Chen Y.-C.,A-Life Medical |
Chan J.Y.-H.,A-Life Medical |
Chan J.Y.-H.,Graduate Institute of Medicine science |
Chan J.Y.-H.,National Defense Medical Center |
And 9 more authors.
Cell Death and Differentiation | Year: 2013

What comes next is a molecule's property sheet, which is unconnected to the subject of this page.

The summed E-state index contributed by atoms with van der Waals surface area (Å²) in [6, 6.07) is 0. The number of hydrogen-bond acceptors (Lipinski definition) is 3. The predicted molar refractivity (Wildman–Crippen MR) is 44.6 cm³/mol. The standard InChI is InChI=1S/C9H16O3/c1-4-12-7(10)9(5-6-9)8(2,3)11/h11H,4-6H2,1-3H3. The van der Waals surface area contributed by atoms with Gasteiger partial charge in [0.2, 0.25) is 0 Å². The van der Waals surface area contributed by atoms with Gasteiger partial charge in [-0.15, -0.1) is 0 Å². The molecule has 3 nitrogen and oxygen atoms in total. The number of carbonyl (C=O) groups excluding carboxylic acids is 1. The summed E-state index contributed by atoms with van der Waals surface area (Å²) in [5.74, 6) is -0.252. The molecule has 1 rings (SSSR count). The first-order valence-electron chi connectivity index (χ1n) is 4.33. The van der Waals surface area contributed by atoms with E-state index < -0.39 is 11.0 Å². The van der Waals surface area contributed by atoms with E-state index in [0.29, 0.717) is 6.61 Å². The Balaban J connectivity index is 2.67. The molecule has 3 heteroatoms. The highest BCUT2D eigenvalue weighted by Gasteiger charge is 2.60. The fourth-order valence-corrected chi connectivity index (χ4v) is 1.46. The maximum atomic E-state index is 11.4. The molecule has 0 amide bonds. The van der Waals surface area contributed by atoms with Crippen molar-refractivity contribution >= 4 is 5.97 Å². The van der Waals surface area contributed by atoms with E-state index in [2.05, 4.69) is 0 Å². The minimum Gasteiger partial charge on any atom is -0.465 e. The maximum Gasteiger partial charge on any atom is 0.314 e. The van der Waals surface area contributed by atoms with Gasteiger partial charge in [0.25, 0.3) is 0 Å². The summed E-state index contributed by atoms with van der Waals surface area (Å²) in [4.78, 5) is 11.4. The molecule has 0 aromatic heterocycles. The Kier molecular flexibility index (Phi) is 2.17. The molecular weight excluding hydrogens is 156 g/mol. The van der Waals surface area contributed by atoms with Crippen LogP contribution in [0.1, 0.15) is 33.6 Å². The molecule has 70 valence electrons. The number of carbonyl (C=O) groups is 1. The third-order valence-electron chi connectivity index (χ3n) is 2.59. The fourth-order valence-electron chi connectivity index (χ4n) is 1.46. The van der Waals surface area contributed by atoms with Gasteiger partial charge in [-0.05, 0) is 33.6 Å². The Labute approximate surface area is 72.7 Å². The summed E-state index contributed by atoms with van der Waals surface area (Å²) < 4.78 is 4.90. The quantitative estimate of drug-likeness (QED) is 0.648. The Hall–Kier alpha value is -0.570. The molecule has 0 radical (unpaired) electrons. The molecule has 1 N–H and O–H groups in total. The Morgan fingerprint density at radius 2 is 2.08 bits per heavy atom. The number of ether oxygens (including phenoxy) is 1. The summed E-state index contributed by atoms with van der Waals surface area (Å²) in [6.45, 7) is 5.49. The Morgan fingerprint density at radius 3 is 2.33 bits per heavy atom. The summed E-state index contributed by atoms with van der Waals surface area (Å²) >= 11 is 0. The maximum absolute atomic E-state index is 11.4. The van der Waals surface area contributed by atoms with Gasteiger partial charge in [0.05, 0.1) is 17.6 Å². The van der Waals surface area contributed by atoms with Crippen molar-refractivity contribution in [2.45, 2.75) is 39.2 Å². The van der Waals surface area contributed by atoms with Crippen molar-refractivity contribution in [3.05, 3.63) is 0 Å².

The transcription factor p53 is a multifunctional tumor suppressor that arrests the cell cycle in response to stress and modulates the DNA repair process or induces apoptosis. The cellular level and activity of p53 are tightly controlled to maintain proper functioning. This study identified a novel p53-binding glycoprotein, gene related to anergy in lymphocytes (Grail), which formed a negative feedback loop (similar to that of Mdm2). Grail physically and functionally interacted with the N-terminus of p53 to target its degradation and modulate its transactivation activity. Grail also senses and regulates cellular p53 levels, modulates a panel of p53-targeted promoters, and has a role in p53-induced apoptosis in cultured cells. Overexpression of Grail inhibited p53-induced apoptosis by increasing p53 degradation. However, cells not expressing Grail failed to undergo p53-dependent apoptosis, resulting in p21-dependent G1 arrest. Thus, Grail may provide a novel regulatory route for controlling p53 activity under stress conditions. © 2013 Macmillan Publishers Limited All rights reserved.